Strategic Social Networking - A Game Plan

One of my ongoing challenges when explaining how social media can be used as a business tool, is how to demonstrate a strategy that will deliver real results.

There are still a lot of business people who suspect that social media is a waste of time or a distraction from doing real business. And there is something to be said for this suspicion - especially if social media is is pitched as a "magic pill" for all manner of business problems.

To help me better explain social networking (which is the human behavior rather than simply the technology of social media), I put together the flow chart below:

  1. Step one is to Follow. I am practically a broken record on the subject of following strategically. The eventual makeup of the people who follow you will largely be based on the people you follow.

    Many of the people you follow will, in turn, follow you back. For example: my most recent Twitter stats indicate that around 25 to 33% of the people I follow, will follow me back within seven days.

    But by following certain people based on the subject matter of what they write about, you learn more about that topic. You may also re-tweet much of the content these people send out, and will then show up on their radar.

    Strategic following can be done by looking for keywords in the Twitter stream, keywords on blogs, or by simply following the people who follow certain "gurus" on your subject of interest.

  2. The next step is Listening. Not spamming. Not telling. Just listening.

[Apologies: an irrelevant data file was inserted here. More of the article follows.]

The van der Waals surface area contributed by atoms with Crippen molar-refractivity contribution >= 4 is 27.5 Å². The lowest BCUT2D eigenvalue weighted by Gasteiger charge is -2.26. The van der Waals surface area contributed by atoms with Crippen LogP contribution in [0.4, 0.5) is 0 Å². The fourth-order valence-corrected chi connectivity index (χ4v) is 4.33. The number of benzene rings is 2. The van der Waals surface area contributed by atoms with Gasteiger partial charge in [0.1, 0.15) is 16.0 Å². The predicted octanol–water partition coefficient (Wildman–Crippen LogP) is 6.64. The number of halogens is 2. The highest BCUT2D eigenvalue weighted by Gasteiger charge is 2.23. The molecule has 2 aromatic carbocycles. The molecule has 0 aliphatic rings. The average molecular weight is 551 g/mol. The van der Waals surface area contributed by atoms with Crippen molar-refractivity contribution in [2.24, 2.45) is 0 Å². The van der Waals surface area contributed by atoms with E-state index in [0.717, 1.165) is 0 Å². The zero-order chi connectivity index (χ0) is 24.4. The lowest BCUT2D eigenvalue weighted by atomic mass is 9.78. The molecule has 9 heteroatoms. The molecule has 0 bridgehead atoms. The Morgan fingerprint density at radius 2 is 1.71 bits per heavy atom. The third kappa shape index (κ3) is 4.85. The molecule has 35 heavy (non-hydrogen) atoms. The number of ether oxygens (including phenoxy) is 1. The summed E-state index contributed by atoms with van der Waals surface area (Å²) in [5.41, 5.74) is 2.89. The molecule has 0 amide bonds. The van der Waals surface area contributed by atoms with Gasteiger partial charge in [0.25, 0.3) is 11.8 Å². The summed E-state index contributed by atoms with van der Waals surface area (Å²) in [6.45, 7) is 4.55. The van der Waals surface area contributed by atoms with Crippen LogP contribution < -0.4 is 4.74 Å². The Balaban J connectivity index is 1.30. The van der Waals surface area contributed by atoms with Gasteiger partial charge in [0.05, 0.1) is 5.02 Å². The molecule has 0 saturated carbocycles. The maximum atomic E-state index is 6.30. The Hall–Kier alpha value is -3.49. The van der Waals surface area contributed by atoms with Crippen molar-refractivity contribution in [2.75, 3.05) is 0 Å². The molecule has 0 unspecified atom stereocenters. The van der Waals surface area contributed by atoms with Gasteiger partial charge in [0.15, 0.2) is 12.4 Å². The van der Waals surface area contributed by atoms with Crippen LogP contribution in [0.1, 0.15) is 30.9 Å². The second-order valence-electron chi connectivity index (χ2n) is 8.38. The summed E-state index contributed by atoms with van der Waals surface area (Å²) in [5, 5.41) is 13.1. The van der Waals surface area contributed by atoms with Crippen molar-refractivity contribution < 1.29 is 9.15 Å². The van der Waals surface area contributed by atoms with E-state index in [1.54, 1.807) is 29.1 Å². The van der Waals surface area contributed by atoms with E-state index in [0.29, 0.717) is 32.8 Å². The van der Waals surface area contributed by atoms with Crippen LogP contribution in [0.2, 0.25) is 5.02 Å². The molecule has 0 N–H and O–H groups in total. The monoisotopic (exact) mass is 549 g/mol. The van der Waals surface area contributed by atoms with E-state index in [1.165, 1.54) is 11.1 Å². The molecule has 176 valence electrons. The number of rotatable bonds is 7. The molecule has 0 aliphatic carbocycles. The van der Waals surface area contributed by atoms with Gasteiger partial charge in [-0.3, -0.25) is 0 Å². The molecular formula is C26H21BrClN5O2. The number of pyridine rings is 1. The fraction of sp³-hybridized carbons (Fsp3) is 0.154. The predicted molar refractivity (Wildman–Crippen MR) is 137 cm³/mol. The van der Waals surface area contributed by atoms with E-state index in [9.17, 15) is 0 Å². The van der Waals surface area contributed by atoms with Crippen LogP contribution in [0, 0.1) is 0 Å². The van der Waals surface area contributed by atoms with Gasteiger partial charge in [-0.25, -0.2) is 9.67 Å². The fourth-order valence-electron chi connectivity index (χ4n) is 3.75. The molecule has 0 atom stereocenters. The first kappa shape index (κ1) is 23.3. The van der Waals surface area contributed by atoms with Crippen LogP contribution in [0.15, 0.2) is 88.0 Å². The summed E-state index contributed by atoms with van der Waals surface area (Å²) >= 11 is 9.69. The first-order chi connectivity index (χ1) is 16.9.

Follow certain blogs in your field of interest. Read Faceboook walls of the people you are interested in. Set up keyword search columns on Tweetdeck.

    Read what the people you are strategically following tweet about, or make videos about, blog about or post on Facebook and LinkedIn.

    Not only will you learn more about your subject area, you will also be better able to contribute meaningful information and insights in a conversation with these people.

  3. The next step is to Gather relevant content. The purpose is to find subject-specific information you can deliver to your own followers that solves certain problems, informs, starts conversations or helps achieve goals related to your field of interest.

    Social networking is all about giving others useful and valuable information. You cannot possibly produce enough of your own content to build a reputation as an expert in your field. But you can become an information resource to those who are interested in your subject.

    How do you find all this useful information?

    Set up Google Alerts to have new web content emailed to you each day whenever new information on your keywords is picked up by Google.

    Find blogs devoted to your subject on Put the really good bloggers on your list to check on each day. Or better yet, sign up for their RSS feeds so their newest posts will be sent to you directly.

    You can also search social bookmarking sites like Digg, Stumbleupon, and many others. Just do a regular search for certain keywords and you will likely find a ton of great new articles and videos on these topics.

    Finally, search YouTube for great videos related to your field. You will be surprised at how many great tutorials are posted on YouTube.

    Whenever you find quality content, tweet about it. Write about it on your Facebook or LinkedIn site or mention it on your blog. In other words, share this content with the people who follow you on your various social media platforms.

    Why send out links to other business' websites? Because it will build your own brand as a provider of quality information on your topic. This is almost (notice that I said, "almost") as valuable as being a creator of quality information.